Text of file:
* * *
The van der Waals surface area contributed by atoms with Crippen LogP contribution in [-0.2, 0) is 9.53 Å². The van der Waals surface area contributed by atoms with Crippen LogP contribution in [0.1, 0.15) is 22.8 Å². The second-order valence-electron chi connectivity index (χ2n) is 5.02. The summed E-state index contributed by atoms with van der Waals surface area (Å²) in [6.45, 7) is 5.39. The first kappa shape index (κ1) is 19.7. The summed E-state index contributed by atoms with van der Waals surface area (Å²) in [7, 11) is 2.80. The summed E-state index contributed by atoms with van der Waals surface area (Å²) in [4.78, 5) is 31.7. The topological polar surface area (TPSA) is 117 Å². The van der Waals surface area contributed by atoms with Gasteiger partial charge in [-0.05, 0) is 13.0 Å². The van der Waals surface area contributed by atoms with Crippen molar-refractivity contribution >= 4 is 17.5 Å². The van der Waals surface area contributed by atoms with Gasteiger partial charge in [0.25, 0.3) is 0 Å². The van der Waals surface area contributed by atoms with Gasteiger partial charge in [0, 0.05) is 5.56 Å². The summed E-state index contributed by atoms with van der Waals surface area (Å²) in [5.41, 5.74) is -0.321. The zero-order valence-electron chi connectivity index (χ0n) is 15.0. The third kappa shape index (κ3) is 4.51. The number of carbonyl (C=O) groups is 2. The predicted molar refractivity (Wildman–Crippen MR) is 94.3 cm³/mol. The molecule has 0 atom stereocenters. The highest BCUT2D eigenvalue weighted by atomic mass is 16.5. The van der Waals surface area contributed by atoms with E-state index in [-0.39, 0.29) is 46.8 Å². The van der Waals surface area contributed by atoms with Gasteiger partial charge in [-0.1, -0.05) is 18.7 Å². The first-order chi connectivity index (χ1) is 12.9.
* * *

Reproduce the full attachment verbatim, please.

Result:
The van der Waals surface area contributed by atoms with Crippen LogP contribution in [-0.2, 0) is 9.53 Å². The van der Waals surface area contributed by atoms with Crippen LogP contribution in [0.1, 0.15) is 22.8 Å². The second-order valence-electron chi connectivity index (χ2n) is 5.02. The summed E-state index contributed by atoms with van der Waals surface area (Å²) in [6.45, 7) is 5.39. The first kappa shape index (κ1) is 19.7. The summed E-state index contributed by atoms with van der Waals surface area (Å²) in [7, 11) is 2.80. The summed E-state index contributed by atoms with van der Waals surface area (Å²) in [4.78, 5) is 31.7. The topological polar surface area (TPSA) is 117 Å². The van der Waals surface area contributed by atoms with Gasteiger partial charge in [-0.05, 0) is 13.0 Å². The van der Waals surface area contributed by atoms with Crippen molar-refractivity contribution >= 4 is 17.5 Å². The van der Waals surface area contributed by atoms with Gasteiger partial charge in [0.25, 0.3) is 0 Å². The van der Waals surface area contributed by atoms with Gasteiger partial charge in [0, 0.05) is 5.56 Å². The summed E-state index contributed by atoms with van der Waals surface area (Å²) in [5.41, 5.74) is -0.321. The zero-order valence-electron chi connectivity index (χ0n) is 15.0. The third kappa shape index (κ3) is 4.51. The number of carbonyl (C=O) groups is 2. The predicted molar refractivity (Wildman–Crippen MR) is 94.3 cm³/mol. The molecule has 0 atom stereocenters. The highest BCUT2D eigenvalue weighted by atomic mass is 16.5. The van der Waals surface area contributed by atoms with E-state index in [-0.39, 0.29) is 46.8 Å². The van der Waals surface area contributed by atoms with Gasteiger partial charge in [-0.1, -0.05) is 18.7 Å². The first-order chi connectivity index (χ1) is 12.9.